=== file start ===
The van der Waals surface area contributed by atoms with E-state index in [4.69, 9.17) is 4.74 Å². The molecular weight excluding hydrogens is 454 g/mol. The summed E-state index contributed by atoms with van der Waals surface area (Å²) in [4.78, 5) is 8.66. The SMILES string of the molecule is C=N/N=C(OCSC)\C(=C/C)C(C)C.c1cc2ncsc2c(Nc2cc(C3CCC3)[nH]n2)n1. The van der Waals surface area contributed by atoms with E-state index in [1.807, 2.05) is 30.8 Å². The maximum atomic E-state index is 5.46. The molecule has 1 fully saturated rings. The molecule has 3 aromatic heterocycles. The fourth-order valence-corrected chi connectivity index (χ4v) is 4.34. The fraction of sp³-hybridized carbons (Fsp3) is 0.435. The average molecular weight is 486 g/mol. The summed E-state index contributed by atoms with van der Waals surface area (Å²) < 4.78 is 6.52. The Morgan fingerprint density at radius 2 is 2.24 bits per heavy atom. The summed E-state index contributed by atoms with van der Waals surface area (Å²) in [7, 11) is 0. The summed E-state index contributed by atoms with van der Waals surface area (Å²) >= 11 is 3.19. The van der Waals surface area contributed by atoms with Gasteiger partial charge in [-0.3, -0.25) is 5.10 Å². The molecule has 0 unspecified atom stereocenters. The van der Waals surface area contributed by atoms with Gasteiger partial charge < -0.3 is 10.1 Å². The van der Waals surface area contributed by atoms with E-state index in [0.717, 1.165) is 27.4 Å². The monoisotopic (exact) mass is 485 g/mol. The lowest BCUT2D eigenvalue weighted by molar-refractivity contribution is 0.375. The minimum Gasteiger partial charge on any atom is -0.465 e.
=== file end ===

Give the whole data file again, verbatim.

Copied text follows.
The van der Waals surface area contributed by atoms with E-state index in [4.69, 9.17) is 4.74 Å². The molecular weight excluding hydrogens is 454 g/mol. The summed E-state index contributed by atoms with van der Waals surface area (Å²) in [4.78, 5) is 8.66. The SMILES string of the molecule is C=N/N=C(OCSC)\C(=C/C)C(C)C.c1cc2ncsc2c(Nc2cc(C3CCC3)[nH]n2)n1. The van der Waals surface area contributed by atoms with E-state index in [1.807, 2.05) is 30.8 Å². The maximum atomic E-state index is 5.46. The molecule has 1 fully saturated rings. The molecule has 3 aromatic heterocycles. The fourth-order valence-corrected chi connectivity index (χ4v) is 4.34. The fraction of sp³-hybridized carbons (Fsp3) is 0.435. The average molecular weight is 486 g/mol. The summed E-state index contributed by atoms with van der Waals surface area (Å²) < 4.78 is 6.52. The Morgan fingerprint density at radius 2 is 2.24 bits per heavy atom. The summed E-state index contributed by atoms with van der Waals surface area (Å²) in [7, 11) is 0. The summed E-state index contributed by atoms with van der Waals surface area (Å²) >= 11 is 3.19. The van der Waals surface area contributed by atoms with Gasteiger partial charge in [-0.3, -0.25) is 5.10 Å². The molecule has 0 unspecified atom stereocenters. The van der Waals surface area contributed by atoms with Gasteiger partial charge < -0.3 is 10.1 Å². The van der Waals surface area contributed by atoms with E-state index in [0.717, 1.165) is 27.4 Å². The monoisotopic (exact) mass is 485 g/mol. The lowest BCUT2D eigenvalue weighted by molar-refractivity contribution is 0.375. The minimum Gasteiger partial charge on any atom is -0.465 e.